MEDI-CAL: Fear, Misconceptions Hurt Public Clinics
As the number of Medi-Cal beneficiaries gradually declines, "community clinics [are] on shaky financial ground" because they rely on Medi-Cal reimbursements to pay for care for the uninsured, the Fresno Bee reports. From January 1996 to January 1998, the number of Medi-Cal clinic patients decreased by 14.6% -- from 563,250 to 480,789, according to a UC-San Francisco study. While UCSF researchers assumed the decline was due to the program's change from fee-for-service to managed care, they instead discovered that the decrease could be attributed to a statewide decline in beneficiaries. "Our sense is that these safety-net clinics are just struggling to hang on, and they're facing more uninsured patients who don't bring any money with them," Kevin Grumbach, chief of family and community medicine at San Francisco General Hospital Medical Center, said. Each month, more than 23,000 Californians go without health coverage.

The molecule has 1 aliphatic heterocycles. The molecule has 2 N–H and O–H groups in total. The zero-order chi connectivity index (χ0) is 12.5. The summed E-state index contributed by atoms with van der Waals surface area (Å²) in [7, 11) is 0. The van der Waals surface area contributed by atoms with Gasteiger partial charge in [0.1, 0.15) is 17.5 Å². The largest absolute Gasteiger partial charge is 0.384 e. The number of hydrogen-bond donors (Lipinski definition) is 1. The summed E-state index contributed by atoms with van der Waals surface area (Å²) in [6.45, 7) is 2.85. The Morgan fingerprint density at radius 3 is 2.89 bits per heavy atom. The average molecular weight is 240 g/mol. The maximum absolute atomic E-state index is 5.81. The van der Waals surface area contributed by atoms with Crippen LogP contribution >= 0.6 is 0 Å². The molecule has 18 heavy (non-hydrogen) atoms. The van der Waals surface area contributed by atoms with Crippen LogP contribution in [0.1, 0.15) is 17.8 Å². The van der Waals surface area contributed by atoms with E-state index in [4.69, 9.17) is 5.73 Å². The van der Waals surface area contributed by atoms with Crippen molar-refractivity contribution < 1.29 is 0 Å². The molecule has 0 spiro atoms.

Why No Beneficiaries?
A survey of Medi-Cal applicants, taken during a six-month outreach period in Fresno County, found that fear of "public charge" and immigration issues are barriers to eligible individuals' enrollment. Individuals also cited language barriers, complicated application forms and proving eligibility as deterrents to enrolling. According to a Medi-Cal Policy Institute study, 92% of respondents said the sign-up process is "harder than it should be," while 78% said "too much paperwork and documentation is required to enroll." Sixty percent indicated that locations used to sign up for the program are "unpleasant" and 59% said that hours are "inconvenient." In the meantime, as "[f]ear and misinformation about welfare reform are keeping many people who would likely still qualify for Medi-Cal from applying," clinics suffer because they must provide medical care to everyone, regardless of income, if they are to receive federal funds. Subsequently, clinics and local governments have begun "mounting outreach efforts to encourage qualified people to apply for Medi-Cal" (Anderson, 4/2).